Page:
Graeme Fox graduated in 2014 with majors in Russian and English Literature from ASU with a baccalaureate certificate in Russian and East European Studies (REES) from The Melikian Center. He began studying Russian in summer of 2011 at the Critical Language Institute (CLI) and the following summer studied third-year Russian through CLI in Kiev, Ukraine. Fox was awarded a highly competitive Gilman scholarship and was a runner-up for the even more prestigious Boren scholarship to study in St. Petersburg, Russia on CIEE (2013-14). Upon returning to Arizona, he became a Russian Instructional Support Specialist at the Scottsdale Unified School District and began a teaching certificate program, and in 2015, was hired as a Russian teacher at SUSD, where two public schools are the only ones to offer Russian language class in the greater Phoenix metropolitan area. In 2016, Fox was one of 12 finalists from U.S. teachers and professors of Russian selected to participate in the American Councils Abroad Summer Teachers Program, an in-depth language practicum and methodology program at Herzen State Pedagogical University in St. Petersburg, Russia. Full funding was provided through the U.S. Department of Education (Fulbright-Hays Group Project Abroad). He continues to teach high school Russian language classes in the Scottsdale district and is completing his permanent high school teaching certification.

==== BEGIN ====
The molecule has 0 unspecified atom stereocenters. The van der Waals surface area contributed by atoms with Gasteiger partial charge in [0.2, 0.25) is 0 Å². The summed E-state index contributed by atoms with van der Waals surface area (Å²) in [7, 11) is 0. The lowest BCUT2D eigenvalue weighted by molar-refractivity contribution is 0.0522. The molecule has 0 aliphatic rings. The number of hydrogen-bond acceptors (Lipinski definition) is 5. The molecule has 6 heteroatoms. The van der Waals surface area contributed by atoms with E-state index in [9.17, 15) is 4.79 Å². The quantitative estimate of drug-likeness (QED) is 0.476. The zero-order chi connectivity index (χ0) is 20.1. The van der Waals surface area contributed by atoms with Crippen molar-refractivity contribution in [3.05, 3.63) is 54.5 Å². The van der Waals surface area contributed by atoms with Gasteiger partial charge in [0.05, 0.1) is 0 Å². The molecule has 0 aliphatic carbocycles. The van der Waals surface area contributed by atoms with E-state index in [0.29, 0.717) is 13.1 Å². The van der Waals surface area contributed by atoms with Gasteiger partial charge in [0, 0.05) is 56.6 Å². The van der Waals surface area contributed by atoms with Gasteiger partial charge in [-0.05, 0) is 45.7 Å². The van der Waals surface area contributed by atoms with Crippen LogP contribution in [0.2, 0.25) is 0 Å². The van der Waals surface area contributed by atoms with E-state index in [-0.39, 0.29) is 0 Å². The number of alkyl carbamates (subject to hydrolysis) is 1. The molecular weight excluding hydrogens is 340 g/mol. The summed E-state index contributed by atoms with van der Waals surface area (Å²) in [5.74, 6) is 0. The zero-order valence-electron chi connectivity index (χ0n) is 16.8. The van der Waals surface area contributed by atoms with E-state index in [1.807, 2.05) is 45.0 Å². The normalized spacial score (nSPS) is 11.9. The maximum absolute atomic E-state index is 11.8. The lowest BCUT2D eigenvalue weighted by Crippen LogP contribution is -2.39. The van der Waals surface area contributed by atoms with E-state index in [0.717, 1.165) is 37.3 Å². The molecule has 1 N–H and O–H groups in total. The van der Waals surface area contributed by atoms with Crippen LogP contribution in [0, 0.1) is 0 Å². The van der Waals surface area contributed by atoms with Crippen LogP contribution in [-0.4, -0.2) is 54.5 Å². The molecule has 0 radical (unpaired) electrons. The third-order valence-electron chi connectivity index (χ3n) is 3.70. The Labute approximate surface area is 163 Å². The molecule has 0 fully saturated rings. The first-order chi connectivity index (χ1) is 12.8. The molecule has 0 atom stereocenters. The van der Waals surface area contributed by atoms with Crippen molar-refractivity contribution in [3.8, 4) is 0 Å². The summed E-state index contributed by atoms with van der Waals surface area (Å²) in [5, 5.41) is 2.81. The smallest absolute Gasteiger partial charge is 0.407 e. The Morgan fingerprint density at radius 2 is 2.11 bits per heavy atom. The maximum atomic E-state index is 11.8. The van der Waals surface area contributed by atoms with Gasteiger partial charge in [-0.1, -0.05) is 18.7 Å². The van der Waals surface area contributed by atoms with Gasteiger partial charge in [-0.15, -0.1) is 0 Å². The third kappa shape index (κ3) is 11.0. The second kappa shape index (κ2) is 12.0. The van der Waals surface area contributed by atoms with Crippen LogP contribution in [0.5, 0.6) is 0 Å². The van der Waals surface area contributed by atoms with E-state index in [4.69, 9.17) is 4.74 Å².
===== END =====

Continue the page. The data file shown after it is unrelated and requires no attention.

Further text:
Amanda Weaver

Amanda, who took introductory and intermediate BCS, graduated from ASU in 2010 with a BA in English (Linguistics), a BA in Russian, and a certificate in Russian and Eastern European Studies. She earned her Masters in Russian Language, Literature and Linguistics with the department of Russian and Slavic Studies at the University of Arizona in 2012, and returned to Phoenix, where she taught elementary Russian at ASU. She has also had the pleasure of teaching beginning Russian in the Critical Languages Institute at ASU's Melikian Center. She began a PhD in Applied Linguistics at ASU in 2013, and started law school at the University of Arizona's James E. Rogers College of Law in 2014. Her planned dissertation topic is linguistic issues of constitutional and statutory interpretation in U.S. and Russian law. Amanda will complete her law program in May of 2017 and will then serve as a law clerk to Justice Brutinel on the Arizona Supreme Court for a year before beginning as an associate at the law firm of Snell & Wilmer.